"Fresh Blood- A Dream Morphology" posited female physical exposeure the feminine as normative. In examining our most taboo viscerality I was built an ethos in which male phobias were eliding. I would invert the projects of the unsanitary leakage, abject, I could posit all the wet bloody cyclic not only in it's physicality, but in a conceptual frame of positive range so that the phobic masuline would have to shrivel and cower... the functions of my body would not be symptomatic or all that is not male."

Hey, Lady...man or woman, if you've got diarrhea, your period, or an antsy bladder, kindly use the toilet and flush afterward. (Shut the door first.) No need to alert the media, not even if you're attempting to either channel or parody Foucault. P.S. Saying so isn't anti-woman; it's basic personal hygiene.

And again, the more Foucaultian bullshit-speak you use to describe your work, the less value it tells me your work actually has. Nevertheless, kudos to you for taking the P.T. Barnum route to earning a living! And doing it well, considering you've fooled your way into museums in the business of showing art, and have a loft in New York City.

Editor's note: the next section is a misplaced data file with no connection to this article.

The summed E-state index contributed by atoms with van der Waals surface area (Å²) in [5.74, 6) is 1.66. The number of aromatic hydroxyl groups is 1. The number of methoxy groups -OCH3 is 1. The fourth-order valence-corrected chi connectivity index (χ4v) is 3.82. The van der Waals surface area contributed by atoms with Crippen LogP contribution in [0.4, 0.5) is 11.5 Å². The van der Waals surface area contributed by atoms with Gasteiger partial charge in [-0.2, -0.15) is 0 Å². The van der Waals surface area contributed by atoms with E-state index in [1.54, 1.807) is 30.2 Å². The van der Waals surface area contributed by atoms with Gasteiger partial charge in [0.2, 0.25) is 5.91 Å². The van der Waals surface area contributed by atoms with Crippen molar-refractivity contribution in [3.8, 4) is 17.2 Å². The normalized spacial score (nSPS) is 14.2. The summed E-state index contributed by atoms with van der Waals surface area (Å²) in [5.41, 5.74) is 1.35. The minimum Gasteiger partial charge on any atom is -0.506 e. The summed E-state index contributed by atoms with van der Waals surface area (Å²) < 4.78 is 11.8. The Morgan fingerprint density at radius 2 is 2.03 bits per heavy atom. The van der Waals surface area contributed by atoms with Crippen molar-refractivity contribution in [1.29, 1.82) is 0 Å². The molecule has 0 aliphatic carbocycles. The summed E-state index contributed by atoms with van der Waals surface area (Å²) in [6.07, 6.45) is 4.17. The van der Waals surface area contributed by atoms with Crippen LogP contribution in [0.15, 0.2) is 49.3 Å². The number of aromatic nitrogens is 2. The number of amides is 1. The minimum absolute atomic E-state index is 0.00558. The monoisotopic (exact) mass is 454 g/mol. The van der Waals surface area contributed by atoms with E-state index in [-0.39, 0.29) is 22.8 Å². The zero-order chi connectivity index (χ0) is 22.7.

Now, I'm not just strictly figurative in what I appreciate in art: I like abstract expressionism for challenging the representative status quo, and appreciate specific abstract expressionsists (especially Clifford Still, Barnett Newman, William Baziotes, Adolph Gottlieb for his red and black orb paintings, and Franz Klein, for his black fire-escapey looking paintings).

Additionally, I love Dada, and thought Ad Reinhardt was clever for doing one black painting. Good joke...move on, thanks. He didn't. And, after all the ab exers did their thing for a while, all the no-talent slobs and slob-ettes saw that they didn't have to learn how to paint or have any visible meaning in their work -- they could just stick some myth-dripped title on it and get a good art publicist and a Saatchi interested, and they were golden. Nice "work" if you can get it.

P.S. Some of my favorite modern art is Austrian/German expressionism, especially Egon Schiele. If you're a fan, too, when you're in New York, visit the museum called Neue Gallerie.

article link via ifeminist

Posted by aalkon at March 23, 2007 9:34 AM

Comments